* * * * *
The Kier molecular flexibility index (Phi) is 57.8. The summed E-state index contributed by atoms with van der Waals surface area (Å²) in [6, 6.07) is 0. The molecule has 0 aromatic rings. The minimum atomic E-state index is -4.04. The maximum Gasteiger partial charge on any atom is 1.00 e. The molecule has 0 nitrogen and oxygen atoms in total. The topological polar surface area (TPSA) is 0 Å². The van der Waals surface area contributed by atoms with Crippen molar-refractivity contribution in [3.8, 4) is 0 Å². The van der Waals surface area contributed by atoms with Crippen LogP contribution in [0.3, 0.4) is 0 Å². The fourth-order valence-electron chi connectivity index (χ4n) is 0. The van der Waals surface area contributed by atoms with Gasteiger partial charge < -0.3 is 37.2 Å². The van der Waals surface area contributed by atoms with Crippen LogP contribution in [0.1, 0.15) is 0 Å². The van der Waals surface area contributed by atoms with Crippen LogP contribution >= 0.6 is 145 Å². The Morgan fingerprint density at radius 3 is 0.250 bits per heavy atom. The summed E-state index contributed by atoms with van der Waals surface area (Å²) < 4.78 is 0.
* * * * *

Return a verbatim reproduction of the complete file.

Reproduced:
The Kier molecular flexibility index (Phi) is 57.8. The summed E-state index contributed by atoms with van der Waals surface area (Å²) in [6, 6.07) is 0. The molecule has 0 aromatic rings. The minimum atomic E-state index is -4.04. The maximum Gasteiger partial charge on any atom is 1.00 e. The molecule has 0 nitrogen and oxygen atoms in total. The topological polar surface area (TPSA) is 0 Å². The van der Waals surface area contributed by atoms with Crippen molar-refractivity contribution in [3.8, 4) is 0 Å². The van der Waals surface area contributed by atoms with Crippen LogP contribution in [0.3, 0.4) is 0 Å². The fourth-order valence-electron chi connectivity index (χ4n) is 0. The van der Waals surface area contributed by atoms with Gasteiger partial charge < -0.3 is 37.2 Å². The van der Waals surface area contributed by atoms with Crippen LogP contribution in [0.1, 0.15) is 0 Å². The van der Waals surface area contributed by atoms with Crippen LogP contribution >= 0.6 is 145 Å². The Morgan fingerprint density at radius 3 is 0.250 bits per heavy atom. The summed E-state index contributed by atoms with van der Waals surface area (Å²) < 4.78 is 0.